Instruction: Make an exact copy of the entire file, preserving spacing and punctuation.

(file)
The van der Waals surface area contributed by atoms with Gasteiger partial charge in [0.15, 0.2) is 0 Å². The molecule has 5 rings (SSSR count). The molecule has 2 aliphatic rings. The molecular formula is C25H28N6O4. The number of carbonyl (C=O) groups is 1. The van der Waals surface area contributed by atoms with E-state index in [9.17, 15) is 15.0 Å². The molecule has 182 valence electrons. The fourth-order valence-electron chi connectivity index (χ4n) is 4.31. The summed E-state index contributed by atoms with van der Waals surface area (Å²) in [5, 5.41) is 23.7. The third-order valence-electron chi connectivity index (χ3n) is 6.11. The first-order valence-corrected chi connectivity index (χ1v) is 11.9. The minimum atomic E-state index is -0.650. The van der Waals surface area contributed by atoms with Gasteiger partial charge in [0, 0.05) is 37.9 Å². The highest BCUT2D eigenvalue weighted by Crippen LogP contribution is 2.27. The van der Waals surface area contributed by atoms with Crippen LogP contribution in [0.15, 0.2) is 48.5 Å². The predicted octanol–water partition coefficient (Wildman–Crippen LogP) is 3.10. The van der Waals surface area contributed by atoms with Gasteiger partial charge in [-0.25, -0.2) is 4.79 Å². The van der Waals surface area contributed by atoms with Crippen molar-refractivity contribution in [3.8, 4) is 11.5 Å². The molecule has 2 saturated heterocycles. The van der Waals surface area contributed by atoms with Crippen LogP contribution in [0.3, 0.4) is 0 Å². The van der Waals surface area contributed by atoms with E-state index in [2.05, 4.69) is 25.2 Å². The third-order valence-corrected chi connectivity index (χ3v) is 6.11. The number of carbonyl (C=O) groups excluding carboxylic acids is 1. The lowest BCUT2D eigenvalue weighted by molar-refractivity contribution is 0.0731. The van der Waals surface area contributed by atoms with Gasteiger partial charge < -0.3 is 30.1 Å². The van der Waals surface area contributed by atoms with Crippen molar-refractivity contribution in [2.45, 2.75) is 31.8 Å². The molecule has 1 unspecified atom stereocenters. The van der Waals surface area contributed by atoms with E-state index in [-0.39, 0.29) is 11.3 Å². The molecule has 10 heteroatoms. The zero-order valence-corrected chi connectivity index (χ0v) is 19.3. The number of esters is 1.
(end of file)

The van der Waals surface area contributed by atoms with Gasteiger partial charge in [0.15, 0.2) is 0 Å². The molecule has 5 rings (SSSR count). The molecule has 2 aliphatic rings. The molecular formula is C25H28N6O4. The number of carbonyl (C=O) groups is 1. The van der Waals surface area contributed by atoms with E-state index in [9.17, 15) is 15.0 Å². The molecule has 182 valence electrons. The fourth-order valence-electron chi connectivity index (χ4n) is 4.31. The summed E-state index contributed by atoms with van der Waals surface area (Å²) in [5, 5.41) is 23.7. The third-order valence-electron chi connectivity index (χ3n) is 6.11. The first-order valence-corrected chi connectivity index (χ1v) is 11.9. The minimum atomic E-state index is -0.650. The van der Waals surface area contributed by atoms with Gasteiger partial charge in [0, 0.05) is 37.9 Å². The highest BCUT2D eigenvalue weighted by Crippen LogP contribution is 2.27. The van der Waals surface area contributed by atoms with Crippen LogP contribution in [0.15, 0.2) is 48.5 Å². The predicted octanol–water partition coefficient (Wildman–Crippen LogP) is 3.10. The van der Waals surface area contributed by atoms with Gasteiger partial charge in [-0.25, -0.2) is 4.79 Å². The van der Waals surface area contributed by atoms with Crippen molar-refractivity contribution in [3.8, 4) is 11.5 Å². The molecule has 2 saturated heterocycles. The van der Waals surface area contributed by atoms with Crippen LogP contribution in [0.3, 0.4) is 0 Å². The van der Waals surface area contributed by atoms with E-state index in [2.05, 4.69) is 25.2 Å². The third-order valence-corrected chi connectivity index (χ3v) is 6.11. The number of carbonyl (C=O) groups excluding carboxylic acids is 1. The lowest BCUT2D eigenvalue weighted by molar-refractivity contribution is 0.0731. The van der Waals surface area contributed by atoms with Gasteiger partial charge < -0.3 is 30.1 Å². The van der Waals surface area contributed by atoms with Crippen molar-refractivity contribution in [2.45, 2.75) is 31.8 Å². The molecule has 1 unspecified atom stereocenters. The van der Waals surface area contributed by atoms with E-state index in [-0.39, 0.29) is 11.3 Å². The molecule has 10 heteroatoms. The zero-order valence-corrected chi connectivity index (χ0v) is 19.3. The number of esters is 1.